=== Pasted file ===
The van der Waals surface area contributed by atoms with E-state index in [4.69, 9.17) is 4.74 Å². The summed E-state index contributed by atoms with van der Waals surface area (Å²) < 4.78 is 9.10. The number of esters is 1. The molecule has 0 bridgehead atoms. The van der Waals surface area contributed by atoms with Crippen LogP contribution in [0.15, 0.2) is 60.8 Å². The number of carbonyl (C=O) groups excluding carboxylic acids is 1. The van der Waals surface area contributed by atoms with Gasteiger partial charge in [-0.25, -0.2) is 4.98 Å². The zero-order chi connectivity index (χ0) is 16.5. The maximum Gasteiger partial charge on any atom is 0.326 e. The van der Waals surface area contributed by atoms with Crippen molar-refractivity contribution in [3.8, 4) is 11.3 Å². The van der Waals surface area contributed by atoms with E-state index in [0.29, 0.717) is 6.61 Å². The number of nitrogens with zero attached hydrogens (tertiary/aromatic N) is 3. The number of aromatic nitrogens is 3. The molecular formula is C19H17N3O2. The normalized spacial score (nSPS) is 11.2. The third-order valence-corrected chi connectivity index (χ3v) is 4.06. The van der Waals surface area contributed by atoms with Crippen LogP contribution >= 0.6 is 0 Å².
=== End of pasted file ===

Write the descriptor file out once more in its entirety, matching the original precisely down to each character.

The van der Waals surface area contributed by atoms with E-state index in [4.69, 9.17) is 4.74 Å². The summed E-state index contributed by atoms with van der Waals surface area (Å²) < 4.78 is 9.10. The number of esters is 1. The molecule has 0 bridgehead atoms. The van der Waals surface area contributed by atoms with Crippen LogP contribution in [0.15, 0.2) is 60.8 Å². The number of carbonyl (C=O) groups excluding carboxylic acids is 1. The van der Waals surface area contributed by atoms with Gasteiger partial charge in [-0.25, -0.2) is 4.98 Å². The zero-order chi connectivity index (χ0) is 16.5. The maximum Gasteiger partial charge on any atom is 0.326 e. The van der Waals surface area contributed by atoms with Crippen molar-refractivity contribution in [3.8, 4) is 11.3 Å². The van der Waals surface area contributed by atoms with E-state index in [0.29, 0.717) is 6.61 Å². The number of nitrogens with zero attached hydrogens (tertiary/aromatic N) is 3. The number of aromatic nitrogens is 3. The molecular formula is C19H17N3O2. The normalized spacial score (nSPS) is 11.2. The third-order valence-corrected chi connectivity index (χ3v) is 4.06. The van der Waals surface area contributed by atoms with Crippen LogP contribution >= 0.6 is 0 Å².